What would you say if someone asked you to get rid of your sofa? Most people I know wouldn’t be impressed! But that is what I suggested to Pigeon and Parrot a year ago. The old sofa was in a bit of a state, the two boys had jumped all over it and some damp in the house had affected it badly. We chopped it up and took the frame to the tip; but we kept the large cushions from it to use as floor cushions. We decided not to replace it, which freaked out some of our friends and family! I should say at this point that we did buy a futon for guests to sit on and sleep on. But a whole year without a sofa has been amazing.
Pigeon and Parrot are boisterous, sensory-seeking children and need more space than our home set up previously allowed. The sofa took up lots of space as did random freestanding cupboards and other bits of furniture. Streamlining the furniture around the house has allowed us to have a more flexible space. The boys have a bigger space for rolling around the floor, making dens and generally being ‘boys’.
This meant we also had room for an indoor folding climbing frame and ladder that tucks behind the futon when not being used. We also bought a gymnastic bar that comes apart and stores down the side of my bed when not in use. The old sofa cushions make an excellent crash mat for underneath the climbing frame or bar when combined with some blankets and the futon mattress.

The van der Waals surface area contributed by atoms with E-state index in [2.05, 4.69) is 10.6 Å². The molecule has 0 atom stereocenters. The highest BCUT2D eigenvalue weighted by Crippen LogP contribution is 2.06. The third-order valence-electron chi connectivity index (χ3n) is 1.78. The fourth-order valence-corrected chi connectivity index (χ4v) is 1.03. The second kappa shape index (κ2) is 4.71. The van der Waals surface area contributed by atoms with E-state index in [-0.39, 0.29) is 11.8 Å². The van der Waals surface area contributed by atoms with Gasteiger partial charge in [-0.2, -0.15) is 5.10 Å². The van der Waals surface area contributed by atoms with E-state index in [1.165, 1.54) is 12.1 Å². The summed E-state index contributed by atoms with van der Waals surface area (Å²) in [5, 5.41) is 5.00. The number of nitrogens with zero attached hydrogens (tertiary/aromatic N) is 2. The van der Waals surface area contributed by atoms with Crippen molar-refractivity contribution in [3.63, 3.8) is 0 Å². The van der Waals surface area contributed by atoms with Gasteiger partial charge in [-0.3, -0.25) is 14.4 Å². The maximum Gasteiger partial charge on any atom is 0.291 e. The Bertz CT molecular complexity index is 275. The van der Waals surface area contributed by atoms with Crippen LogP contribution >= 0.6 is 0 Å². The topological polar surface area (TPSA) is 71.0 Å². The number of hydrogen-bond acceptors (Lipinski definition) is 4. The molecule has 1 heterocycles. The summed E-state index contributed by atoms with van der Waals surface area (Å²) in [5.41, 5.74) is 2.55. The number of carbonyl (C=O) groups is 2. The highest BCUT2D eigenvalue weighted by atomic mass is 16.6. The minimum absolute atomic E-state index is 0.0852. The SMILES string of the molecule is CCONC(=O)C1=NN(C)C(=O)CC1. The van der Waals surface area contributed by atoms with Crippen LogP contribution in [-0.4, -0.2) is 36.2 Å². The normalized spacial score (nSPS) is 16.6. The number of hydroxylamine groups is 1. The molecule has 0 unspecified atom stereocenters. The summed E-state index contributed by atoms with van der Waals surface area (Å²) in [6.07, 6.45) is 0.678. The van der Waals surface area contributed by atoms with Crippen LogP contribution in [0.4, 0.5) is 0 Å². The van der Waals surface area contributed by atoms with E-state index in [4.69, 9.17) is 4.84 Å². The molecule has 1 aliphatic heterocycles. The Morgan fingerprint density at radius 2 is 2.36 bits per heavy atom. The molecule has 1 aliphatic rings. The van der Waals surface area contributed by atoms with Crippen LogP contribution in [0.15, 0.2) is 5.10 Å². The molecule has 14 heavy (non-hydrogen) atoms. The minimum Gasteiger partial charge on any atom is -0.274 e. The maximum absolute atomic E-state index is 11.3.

The first item in our indoor playground was an indoor swing that sits across the lounge doorway; it has various attachments that have grown with the boys over the years. A while ago, we added a balance board, a spinning carousel seat, a cargo net to crawl under, ropes, compression suits… basically we live in a sensory play zone! Combine all of our equipment and it is possible to make an assault course around the whole house, which we do once a month or so.
It is not a standard way of parenting, but we aren’t your average kind of family! Our house set-up lets the boys be active, even in the midst of a pandemic when public playgrounds carry a risk of infection for a medically complex child. It also encourages creativity in the boys. The climbing frame often becomes part of a tent to sleep in or eat their lunch in. Pigeon has even managed to make a nest that hangs from it.
I like to think of it as making memories in a different kind of way.